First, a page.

Going to the chapel, gonna... cook some dinner.
January 23, 2008 2:02 PM   Subscribe

Turning a chapel into an apartment. The Dutch architectural firm ZECC has made a beautiful, modern apartment out of an abandoned chapel. There are more stunning photos and cross-sections in this PDF, though the text is in Dutch. Other stunning church renovations.
posted by desjardins (25 comments total) 6 users marked this as a favorite
It's nice, but it looks a bit too much like the kind of place where Hannibal Lecter might carve up his victims.
posted by Atom Eyes at 2:07 PM on January 23, 2008

Modern yes, beautiful no. That chandelier is seriously ugly and I think I'd go snowblind looking at that much white. The Mondrian stained glass window kicks ass, however.
posted by Horace Rumpole at 2:10 PM on January 23, 2008

Funny. I'm always trying to turn my apartment into a chapel.
posted by UbuRoivas at 2:17 PM on January 23, 2008

That's a great idea, but, yeah. Did they have to make it ALL white? It looks like 2001: A Faith Odyssey in there.
posted by katillathehun at 2:20 PM on January 23, 2008 [2 favorites]

Visually interesting but not very homey.
posted by Doohickie at 2:31 PM on January 23, 2008

I think I liked the previous state better but I guess there aren't any spaces with a more pronounced personality, with stronger semantics than a chapel. Hard to override that into a more neutral living space.
The chapel is located in a hidden hofje off the most beautiful canal in Utrecht; the Nieuwegracht.
posted by jouke at 2:32 PM on January 23, 2008

I hope it comes with a Roomba.
posted by sidb at 2:36 PM on January 23, 2008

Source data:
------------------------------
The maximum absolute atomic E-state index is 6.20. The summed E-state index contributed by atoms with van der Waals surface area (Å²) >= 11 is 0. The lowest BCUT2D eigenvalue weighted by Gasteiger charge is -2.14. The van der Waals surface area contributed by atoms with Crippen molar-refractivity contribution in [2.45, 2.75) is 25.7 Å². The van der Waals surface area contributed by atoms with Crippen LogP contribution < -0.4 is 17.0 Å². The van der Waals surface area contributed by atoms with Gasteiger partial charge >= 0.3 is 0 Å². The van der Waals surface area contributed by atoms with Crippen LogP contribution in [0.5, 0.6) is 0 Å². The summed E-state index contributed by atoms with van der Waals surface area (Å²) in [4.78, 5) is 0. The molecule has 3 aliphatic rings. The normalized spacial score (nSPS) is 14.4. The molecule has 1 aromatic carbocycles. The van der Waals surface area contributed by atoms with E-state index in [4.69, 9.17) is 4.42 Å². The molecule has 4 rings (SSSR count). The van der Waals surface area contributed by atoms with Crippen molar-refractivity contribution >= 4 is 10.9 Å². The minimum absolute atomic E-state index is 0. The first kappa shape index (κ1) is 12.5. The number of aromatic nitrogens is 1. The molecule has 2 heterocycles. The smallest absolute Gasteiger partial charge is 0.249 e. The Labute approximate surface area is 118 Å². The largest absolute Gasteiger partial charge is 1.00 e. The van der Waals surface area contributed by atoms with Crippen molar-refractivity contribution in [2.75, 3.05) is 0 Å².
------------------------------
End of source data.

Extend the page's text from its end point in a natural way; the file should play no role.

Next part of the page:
That's a lot of white, but I don't know how they could have gotten away from the churchiness otherwise and still keep the windows, which are so lovely.

Ani DiFranco and Scott Fisher (of Righteous Babe Records) bought and, with the help of the city of Buffalo NY, accomplished a $10 million renovation of a neighborhood church that otherwise would have been demolished, and turned it into an arts center for the city that includes a performing space. Pictures here, website here, and representative news article here. Cool project.
posted by onlyconnect at 2:41 PM on January 23, 2008 [1 favorite]

I can only imagine the tortured shrieks when their first guest drops a glass of Cabernet.
posted by Dizzy at 2:55 PM on January 23, 2008

Cool! It looks like they left the pipe-organ intact. I would so turn that thing into my alarm clock.

If for no other reason than to see any guests that I might have staying over come tearing out of their beds at 6am to the sounds of Toccata and Fugue in D minor.
posted by quin at 2:55 PM on January 23, 2008

I visited friends of friends who'd done something similar (though less spectacular) years ago. The altar remained partitioned off and they had agreed not to use that part of the building as part of the contract. I can't remember now if that was after a formal deconsecration or not. The former organ loft made a great sleeping platform but I bet the heating bills were a bastard.